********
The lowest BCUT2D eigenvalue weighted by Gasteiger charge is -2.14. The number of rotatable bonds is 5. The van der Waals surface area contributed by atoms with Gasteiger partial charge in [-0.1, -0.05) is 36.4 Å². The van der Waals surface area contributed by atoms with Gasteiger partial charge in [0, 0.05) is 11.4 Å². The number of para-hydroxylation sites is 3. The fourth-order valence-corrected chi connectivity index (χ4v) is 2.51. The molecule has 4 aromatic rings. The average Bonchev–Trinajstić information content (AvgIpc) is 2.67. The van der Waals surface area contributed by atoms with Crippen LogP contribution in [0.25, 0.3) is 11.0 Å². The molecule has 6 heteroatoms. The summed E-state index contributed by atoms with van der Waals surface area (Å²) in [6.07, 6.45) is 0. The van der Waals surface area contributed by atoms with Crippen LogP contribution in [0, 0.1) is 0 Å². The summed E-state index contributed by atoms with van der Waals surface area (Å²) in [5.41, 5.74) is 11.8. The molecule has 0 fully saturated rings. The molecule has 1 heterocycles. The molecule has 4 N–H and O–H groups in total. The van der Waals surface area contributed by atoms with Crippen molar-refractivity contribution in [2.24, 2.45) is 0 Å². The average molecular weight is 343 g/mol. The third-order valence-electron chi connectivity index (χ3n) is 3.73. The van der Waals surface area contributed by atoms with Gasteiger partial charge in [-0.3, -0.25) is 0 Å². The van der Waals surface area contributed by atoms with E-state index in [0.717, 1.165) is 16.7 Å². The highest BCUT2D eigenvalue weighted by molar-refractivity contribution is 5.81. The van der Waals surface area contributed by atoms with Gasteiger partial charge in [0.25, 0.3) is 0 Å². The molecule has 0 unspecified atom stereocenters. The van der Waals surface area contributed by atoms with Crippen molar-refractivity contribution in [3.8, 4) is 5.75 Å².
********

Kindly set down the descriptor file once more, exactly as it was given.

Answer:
The lowest BCUT2D eigenvalue weighted by Gasteiger charge is -2.14. The number of rotatable bonds is 5. The van der Waals surface area contributed by atoms with Gasteiger partial charge in [-0.1, -0.05) is 36.4 Å². The van der Waals surface area contributed by atoms with Gasteiger partial charge in [0, 0.05) is 11.4 Å². The number of para-hydroxylation sites is 3. The fourth-order valence-corrected chi connectivity index (χ4v) is 2.51. The molecule has 4 aromatic rings. The average Bonchev–Trinajstić information content (AvgIpc) is 2.67. The van der Waals surface area contributed by atoms with Crippen LogP contribution in [0.25, 0.3) is 11.0 Å². The molecule has 6 heteroatoms. The summed E-state index contributed by atoms with van der Waals surface area (Å²) in [6.07, 6.45) is 0. The van der Waals surface area contributed by atoms with Crippen LogP contribution in [0, 0.1) is 0 Å². The summed E-state index contributed by atoms with van der Waals surface area (Å²) in [5.41, 5.74) is 11.8. The molecule has 0 fully saturated rings. The molecule has 1 heterocycles. The molecule has 4 N–H and O–H groups in total. The van der Waals surface area contributed by atoms with Crippen molar-refractivity contribution in [2.24, 2.45) is 0 Å². The average molecular weight is 343 g/mol. The third-order valence-electron chi connectivity index (χ3n) is 3.73. The van der Waals surface area contributed by atoms with Gasteiger partial charge in [-0.3, -0.25) is 0 Å². The van der Waals surface area contributed by atoms with E-state index in [0.717, 1.165) is 16.7 Å². The highest BCUT2D eigenvalue weighted by molar-refractivity contribution is 5.81. The van der Waals surface area contributed by atoms with Gasteiger partial charge in [0.25, 0.3) is 0 Å². The molecule has 0 unspecified atom stereocenters. The van der Waals surface area contributed by atoms with Crippen molar-refractivity contribution in [3.8, 4) is 5.75 Å².